Angela and her husband on honeymoon in the Galapagos Islands, Ecuador after they first married in her husband’s home country 10 years ago.
This is an original guest post from a World Moms Blog reader, Angela Vega, who is mom in the USA of two sensitive and curious children who keep her very busy. Before deciding to stay home with her children, Angela worked in the field of marketing and advertising. She earned an undergraduate degree from Villanova University and an MBA from Thunderbird School of Global Management, where she met her husband.
Photo credits of the earthquake damage and hacienda to Pedro Vega on the ground in Ecuador.
Photo credit to the author for the honeymoon photo.
I believe that everyone, in some way or another, has a second (or more) set of “parents”. This is a broad definition of parents I am using here – they may be people who cared for you when your biological parents were having problems, such as grandparents or aunts and uncles, or even godparents as is the custom in some places. They could be people who took you to the movies or to fancy restaurants if the money in your family was tight. They could be people close to you whom to others might seem commonplace but to you were heroes. They could be teachers, formally or not. The common characteristic among these people is that they were role models for you and had a big (positive) impact on your life in one or more ways.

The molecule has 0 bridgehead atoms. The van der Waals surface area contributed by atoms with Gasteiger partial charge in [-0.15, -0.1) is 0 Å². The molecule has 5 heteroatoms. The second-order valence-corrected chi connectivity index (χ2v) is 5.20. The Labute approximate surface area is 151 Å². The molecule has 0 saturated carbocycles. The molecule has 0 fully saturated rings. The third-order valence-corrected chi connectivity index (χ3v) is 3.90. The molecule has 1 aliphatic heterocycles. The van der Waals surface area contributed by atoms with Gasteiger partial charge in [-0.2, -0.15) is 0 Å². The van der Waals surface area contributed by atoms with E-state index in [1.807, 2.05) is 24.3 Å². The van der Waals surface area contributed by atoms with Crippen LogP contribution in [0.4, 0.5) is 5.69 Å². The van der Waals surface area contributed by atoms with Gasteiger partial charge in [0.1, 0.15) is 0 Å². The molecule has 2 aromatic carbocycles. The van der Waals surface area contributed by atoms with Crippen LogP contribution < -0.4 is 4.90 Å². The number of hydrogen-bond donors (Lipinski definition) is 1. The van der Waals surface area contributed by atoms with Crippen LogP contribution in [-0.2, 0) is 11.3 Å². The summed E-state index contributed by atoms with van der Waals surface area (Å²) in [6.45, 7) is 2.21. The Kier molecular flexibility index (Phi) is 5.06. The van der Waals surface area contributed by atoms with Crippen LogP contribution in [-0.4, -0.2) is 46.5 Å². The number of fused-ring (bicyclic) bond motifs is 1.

I was lucky enough to have several such wonderful people in my life during childhood and adolescence, but one couple stands out.
I realize that in my last post I might have sounded just slightly negative about Portugal and the Portuguese. Let me just state clearly, so there is no doubt, that I absolutely truly love living in this wonderful country. And it’s not just about the food, the sun, the wine or the beautiful beaches. Portugal is one of the most child-friendly countries I know.
It is difficult for me to make a fair comparison to my home countries, since I have spent so long in Latin places (Portugal and Brazil) that my personality and culture has strayed very far from its Anglo-German origins. Just ask any English person who backs away when I enthusiastically greet them with a kiss! I’ve never tried to nurse a baby in England, never attempted to enter German restaurant with a pushchair. But it doesn’t get much better than what I’ve experienced in Brazil and Portugal.